em network issues
scottl at samsco.org
Fri Oct 20 00:01:52 UTC 2006
John Polstra wrote:
> On 19-Oct-2006 Scott Long wrote:
>> The performance measurements that Andre and I did early this year showed
>> that the INTR_FAST handler provided a very large benefit.
> I'm trying to understand why that's the case. Is it because an
> INTR_FAST interrupt doesn't have to be masked and unmasked in the
> APIC? I can't see any other reason for much of a performance
> difference in that driver. With or without INTR_FAST, you've got
> the bulk of the work being done in a background thread -- either the
> ithread or the taskqueue thread. It's not clear to me that it's any
> cheaper to run a task than it is to run an ithread.
> A difference might show up if you had two or more em devices sharing
> the same IRQ. Then they'd share one ithread, but would each get their
> own taskqueue thread. But sharing an IRQ among multiple gigabit NICs
> would be avoided by anyone who cared about performance, so it's not a
> very interesting case. Besides, when you first committed this
> stuff, INTR_FAST interrupts were not sharable.
Interrupt sharing is one consideration. And sometimes sharing can't be
avoided; I'm working with a product that has 2 dual port e1000 cards,
4 dual port FC cards, and an onboard dual port e1000 chip and dual port
SCSI chip. All of those devices are only on 2 PCI buses. So, sharing
is inevitable. MSI might help mitigate this, once it becomes a reality
The cost of the APIC operation can be a factor. There is a single
spinlock for all APICs, so you can get contention with multiple CPUs
servicing interrupts and colliding on the APIC lock. When there isn't
much contention, the cost of the APIC spinlock is no more than the cost
of the taskqueue lock, and the scheduling locks are about the same.
> Another change you made in the same commit (if_em.c revision 1.98)
> greatly reduced the number of PCI writes made to the RX ring consumer
> pointer register. That would yield a significant performance
> improvement. Did you see gains from INTR_FAST even without this
> independent change?
PCI writes are store-and-forward so they are practically free, unlike
PCI reads. There was speculation that interrupting the chip less with
fewer writes might be a benefit, but I don't think that this was ever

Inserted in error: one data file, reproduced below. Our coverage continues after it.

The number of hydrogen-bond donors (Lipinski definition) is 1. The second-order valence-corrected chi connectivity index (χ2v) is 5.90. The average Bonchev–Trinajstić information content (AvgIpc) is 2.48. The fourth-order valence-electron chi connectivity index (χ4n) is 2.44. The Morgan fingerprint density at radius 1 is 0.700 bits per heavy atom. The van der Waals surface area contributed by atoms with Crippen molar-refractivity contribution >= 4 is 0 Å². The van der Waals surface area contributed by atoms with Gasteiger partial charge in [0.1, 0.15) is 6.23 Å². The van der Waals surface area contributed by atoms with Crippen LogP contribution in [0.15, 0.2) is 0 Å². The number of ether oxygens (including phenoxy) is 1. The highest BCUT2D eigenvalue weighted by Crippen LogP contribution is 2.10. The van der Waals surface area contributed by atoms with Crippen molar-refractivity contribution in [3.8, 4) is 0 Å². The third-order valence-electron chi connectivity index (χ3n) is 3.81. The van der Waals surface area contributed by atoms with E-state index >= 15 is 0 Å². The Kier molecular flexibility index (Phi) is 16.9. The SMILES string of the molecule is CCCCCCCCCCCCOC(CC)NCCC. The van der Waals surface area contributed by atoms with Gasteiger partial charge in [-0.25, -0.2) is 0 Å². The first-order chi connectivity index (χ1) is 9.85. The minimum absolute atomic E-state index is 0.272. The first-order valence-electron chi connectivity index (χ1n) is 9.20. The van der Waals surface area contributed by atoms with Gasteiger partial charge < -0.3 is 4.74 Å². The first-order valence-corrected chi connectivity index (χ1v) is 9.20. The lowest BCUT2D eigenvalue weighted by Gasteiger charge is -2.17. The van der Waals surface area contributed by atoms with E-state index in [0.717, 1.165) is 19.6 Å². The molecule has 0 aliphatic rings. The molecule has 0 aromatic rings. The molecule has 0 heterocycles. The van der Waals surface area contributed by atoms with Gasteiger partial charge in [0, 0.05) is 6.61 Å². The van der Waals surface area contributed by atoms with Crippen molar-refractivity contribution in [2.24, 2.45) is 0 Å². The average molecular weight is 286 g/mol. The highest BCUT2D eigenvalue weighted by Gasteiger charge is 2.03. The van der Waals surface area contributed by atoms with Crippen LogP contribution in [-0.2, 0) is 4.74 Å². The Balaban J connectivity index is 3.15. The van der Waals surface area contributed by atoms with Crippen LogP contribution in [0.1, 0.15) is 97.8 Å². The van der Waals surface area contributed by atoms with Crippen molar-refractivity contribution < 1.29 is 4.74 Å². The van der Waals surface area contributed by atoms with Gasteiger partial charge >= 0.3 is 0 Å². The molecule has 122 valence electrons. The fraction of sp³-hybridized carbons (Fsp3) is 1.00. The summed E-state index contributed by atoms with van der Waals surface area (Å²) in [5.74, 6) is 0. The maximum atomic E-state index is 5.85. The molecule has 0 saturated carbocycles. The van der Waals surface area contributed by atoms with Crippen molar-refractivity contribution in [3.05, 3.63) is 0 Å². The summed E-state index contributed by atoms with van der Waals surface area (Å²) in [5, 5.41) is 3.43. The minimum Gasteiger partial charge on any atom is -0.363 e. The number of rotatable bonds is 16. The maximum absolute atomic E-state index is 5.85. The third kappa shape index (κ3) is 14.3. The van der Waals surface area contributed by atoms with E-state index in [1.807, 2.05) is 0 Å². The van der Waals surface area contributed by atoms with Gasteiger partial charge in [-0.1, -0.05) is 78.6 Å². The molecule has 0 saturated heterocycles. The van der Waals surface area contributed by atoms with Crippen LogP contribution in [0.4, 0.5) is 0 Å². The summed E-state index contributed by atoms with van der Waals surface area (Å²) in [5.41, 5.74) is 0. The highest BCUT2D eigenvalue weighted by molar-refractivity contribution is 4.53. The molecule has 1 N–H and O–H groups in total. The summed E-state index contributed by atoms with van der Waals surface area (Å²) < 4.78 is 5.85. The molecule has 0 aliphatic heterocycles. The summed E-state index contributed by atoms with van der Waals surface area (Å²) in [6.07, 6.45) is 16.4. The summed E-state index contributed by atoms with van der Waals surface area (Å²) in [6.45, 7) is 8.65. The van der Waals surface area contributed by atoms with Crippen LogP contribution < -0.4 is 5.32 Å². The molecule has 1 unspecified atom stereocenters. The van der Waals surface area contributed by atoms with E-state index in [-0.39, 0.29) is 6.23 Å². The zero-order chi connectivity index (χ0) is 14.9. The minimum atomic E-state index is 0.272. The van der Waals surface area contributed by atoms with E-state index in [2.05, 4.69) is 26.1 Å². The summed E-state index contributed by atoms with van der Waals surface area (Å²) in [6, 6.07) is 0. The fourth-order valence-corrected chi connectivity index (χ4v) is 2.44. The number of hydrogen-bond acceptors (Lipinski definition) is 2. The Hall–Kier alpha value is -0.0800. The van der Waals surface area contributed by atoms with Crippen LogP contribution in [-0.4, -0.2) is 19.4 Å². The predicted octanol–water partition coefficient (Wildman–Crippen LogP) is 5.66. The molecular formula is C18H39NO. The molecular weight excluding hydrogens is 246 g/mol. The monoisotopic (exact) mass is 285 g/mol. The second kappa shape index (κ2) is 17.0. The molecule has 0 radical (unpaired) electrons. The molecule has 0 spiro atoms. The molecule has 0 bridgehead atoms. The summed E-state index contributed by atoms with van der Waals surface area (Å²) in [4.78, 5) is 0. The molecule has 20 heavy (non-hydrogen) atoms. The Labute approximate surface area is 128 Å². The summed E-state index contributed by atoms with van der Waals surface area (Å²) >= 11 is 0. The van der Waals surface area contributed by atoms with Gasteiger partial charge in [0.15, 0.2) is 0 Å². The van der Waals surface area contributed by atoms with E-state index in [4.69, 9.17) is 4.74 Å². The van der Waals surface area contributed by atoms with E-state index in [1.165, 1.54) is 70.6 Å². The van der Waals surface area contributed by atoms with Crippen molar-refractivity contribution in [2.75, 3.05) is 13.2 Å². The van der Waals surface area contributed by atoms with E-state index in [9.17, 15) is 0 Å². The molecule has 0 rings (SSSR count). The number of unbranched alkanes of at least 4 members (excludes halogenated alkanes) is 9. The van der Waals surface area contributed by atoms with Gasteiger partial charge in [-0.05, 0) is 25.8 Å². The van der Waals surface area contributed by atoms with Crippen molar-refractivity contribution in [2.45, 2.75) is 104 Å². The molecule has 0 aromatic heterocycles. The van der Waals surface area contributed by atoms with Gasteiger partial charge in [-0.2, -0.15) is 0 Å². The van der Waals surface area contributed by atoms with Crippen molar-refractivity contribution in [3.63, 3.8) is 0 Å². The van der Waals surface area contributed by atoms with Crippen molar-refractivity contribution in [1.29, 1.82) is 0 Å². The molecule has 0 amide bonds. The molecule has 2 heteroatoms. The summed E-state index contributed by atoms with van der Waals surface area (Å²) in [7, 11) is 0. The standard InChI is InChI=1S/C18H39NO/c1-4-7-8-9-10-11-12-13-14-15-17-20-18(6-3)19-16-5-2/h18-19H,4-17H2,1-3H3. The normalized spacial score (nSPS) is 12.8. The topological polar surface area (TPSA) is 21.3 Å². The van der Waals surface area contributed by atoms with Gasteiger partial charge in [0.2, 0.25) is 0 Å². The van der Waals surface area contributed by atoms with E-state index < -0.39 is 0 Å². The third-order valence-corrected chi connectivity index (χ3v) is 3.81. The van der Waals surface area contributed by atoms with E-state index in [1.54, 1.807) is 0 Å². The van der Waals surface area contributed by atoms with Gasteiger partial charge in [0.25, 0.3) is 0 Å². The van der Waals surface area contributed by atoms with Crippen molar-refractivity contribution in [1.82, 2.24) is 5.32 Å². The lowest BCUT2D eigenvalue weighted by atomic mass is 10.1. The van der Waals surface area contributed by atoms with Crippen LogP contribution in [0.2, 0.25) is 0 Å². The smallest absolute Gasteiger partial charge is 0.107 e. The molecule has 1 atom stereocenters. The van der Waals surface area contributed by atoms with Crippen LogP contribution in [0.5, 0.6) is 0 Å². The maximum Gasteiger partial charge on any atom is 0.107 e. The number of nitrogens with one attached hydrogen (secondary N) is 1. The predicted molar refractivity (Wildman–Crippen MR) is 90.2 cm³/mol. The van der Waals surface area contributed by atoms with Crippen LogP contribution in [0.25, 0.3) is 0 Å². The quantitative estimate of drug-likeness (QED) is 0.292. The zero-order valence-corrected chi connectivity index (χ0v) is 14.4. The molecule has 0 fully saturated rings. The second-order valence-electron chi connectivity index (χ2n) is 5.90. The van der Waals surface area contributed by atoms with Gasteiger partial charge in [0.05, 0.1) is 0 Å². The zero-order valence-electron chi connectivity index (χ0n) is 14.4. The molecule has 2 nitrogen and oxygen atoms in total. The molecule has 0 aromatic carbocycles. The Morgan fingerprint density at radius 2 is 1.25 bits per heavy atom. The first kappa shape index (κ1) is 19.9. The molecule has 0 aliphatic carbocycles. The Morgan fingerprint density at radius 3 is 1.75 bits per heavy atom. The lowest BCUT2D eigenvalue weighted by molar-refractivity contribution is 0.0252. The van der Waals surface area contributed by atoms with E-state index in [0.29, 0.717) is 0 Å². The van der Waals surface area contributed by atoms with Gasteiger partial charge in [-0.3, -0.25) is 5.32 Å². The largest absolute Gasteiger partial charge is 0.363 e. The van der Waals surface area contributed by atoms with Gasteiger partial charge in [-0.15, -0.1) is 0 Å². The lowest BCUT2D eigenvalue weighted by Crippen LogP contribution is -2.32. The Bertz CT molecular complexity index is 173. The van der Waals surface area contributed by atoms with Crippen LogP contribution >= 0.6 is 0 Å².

tested by itself.
The big win came from moving the locking outside of the basic interrupt
handler. The handler can now run completely free of any other driver or
stack contention. False interrupts (especially for the shared case) can
be handled without blocking the rest of the driver. Since there is no
ithread sharing, there is also a fairly deterministic amount of time to
get to the interrupt handler now; so the chance of rx overflows goes
down. Even if one thread is stuck in a tight loop doing tx or
tx-complete operations, the taskqueue can run the rx path without any
contention. Also, in the non-shared case, the amount of time needed to
do the register read in the handler no longer delays the upper or lower
half of the driver.
Andre measured about a 20% gain with just this, IIRC. I then took the
next step and pushed locking out of the RX path. That dramatically
increased forwarding performance, as the rx path of one driver could
drive the tx path of the other driver without any contention from either
driver. We came close to getting 1mpps in the fast-forward case, and
we suspect that the only reason that we didn't reach the 1m mark is
because prefetching was turned off accidentally on the chip.
This last change brought the overall performance gain to about 50% more
than the unmodified driver. I certainly don't attribute that all to the
INTR_FAST change, but like I stated above, a good portion of it is.
Note that I started the work on if_em not to improve performance, but to
prototype a way to eliminate the interrupt aliasing that was happening
on the Intel chipsets. I only asked Andre and others to test it for
performance because I didn't want it to be a pessimization. Once we
discovered that it helped, I went the extra steps with optimizing the
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